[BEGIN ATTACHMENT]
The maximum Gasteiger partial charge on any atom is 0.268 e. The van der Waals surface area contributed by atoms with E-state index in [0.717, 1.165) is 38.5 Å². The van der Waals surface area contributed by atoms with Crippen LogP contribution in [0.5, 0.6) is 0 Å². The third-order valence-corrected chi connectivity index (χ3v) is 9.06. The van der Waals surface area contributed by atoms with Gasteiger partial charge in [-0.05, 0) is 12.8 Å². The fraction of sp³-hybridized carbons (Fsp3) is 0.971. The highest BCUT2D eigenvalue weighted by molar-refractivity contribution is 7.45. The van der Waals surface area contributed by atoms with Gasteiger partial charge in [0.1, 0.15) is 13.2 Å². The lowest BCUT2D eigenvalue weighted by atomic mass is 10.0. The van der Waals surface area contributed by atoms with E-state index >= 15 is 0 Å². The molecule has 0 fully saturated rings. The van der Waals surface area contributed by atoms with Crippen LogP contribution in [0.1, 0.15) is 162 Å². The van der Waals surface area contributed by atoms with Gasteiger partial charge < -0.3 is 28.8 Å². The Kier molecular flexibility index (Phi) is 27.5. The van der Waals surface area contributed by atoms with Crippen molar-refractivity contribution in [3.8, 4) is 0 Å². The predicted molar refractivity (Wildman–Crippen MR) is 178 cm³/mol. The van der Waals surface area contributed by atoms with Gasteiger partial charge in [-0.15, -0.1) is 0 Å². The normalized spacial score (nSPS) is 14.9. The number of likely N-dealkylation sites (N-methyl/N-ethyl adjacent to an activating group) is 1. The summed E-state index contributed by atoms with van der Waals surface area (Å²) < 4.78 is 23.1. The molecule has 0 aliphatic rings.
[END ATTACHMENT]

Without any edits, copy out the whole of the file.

The maximum Gasteiger partial charge on any atom is 0.268 e. The van der Waals surface area contributed by atoms with E-state index in [0.717, 1.165) is 38.5 Å². The van der Waals surface area contributed by atoms with Crippen LogP contribution in [0.5, 0.6) is 0 Å². The third-order valence-corrected chi connectivity index (χ3v) is 9.06. The van der Waals surface area contributed by atoms with Gasteiger partial charge in [-0.05, 0) is 12.8 Å². The fraction of sp³-hybridized carbons (Fsp3) is 0.971. The highest BCUT2D eigenvalue weighted by molar-refractivity contribution is 7.45. The van der Waals surface area contributed by atoms with Gasteiger partial charge in [0.1, 0.15) is 13.2 Å². The lowest BCUT2D eigenvalue weighted by atomic mass is 10.0. The van der Waals surface area contributed by atoms with E-state index >= 15 is 0 Å². The molecule has 0 fully saturated rings. The van der Waals surface area contributed by atoms with Crippen LogP contribution in [0.1, 0.15) is 162 Å². The van der Waals surface area contributed by atoms with Gasteiger partial charge < -0.3 is 28.8 Å². The Kier molecular flexibility index (Phi) is 27.5. The van der Waals surface area contributed by atoms with Crippen molar-refractivity contribution in [3.8, 4) is 0 Å². The predicted molar refractivity (Wildman–Crippen MR) is 178 cm³/mol. The van der Waals surface area contributed by atoms with Gasteiger partial charge in [-0.15, -0.1) is 0 Å². The normalized spacial score (nSPS) is 14.9. The number of likely N-dealkylation sites (N-methyl/N-ethyl adjacent to an activating group) is 1. The summed E-state index contributed by atoms with van der Waals surface area (Å²) < 4.78 is 23.1. The molecule has 0 aliphatic rings.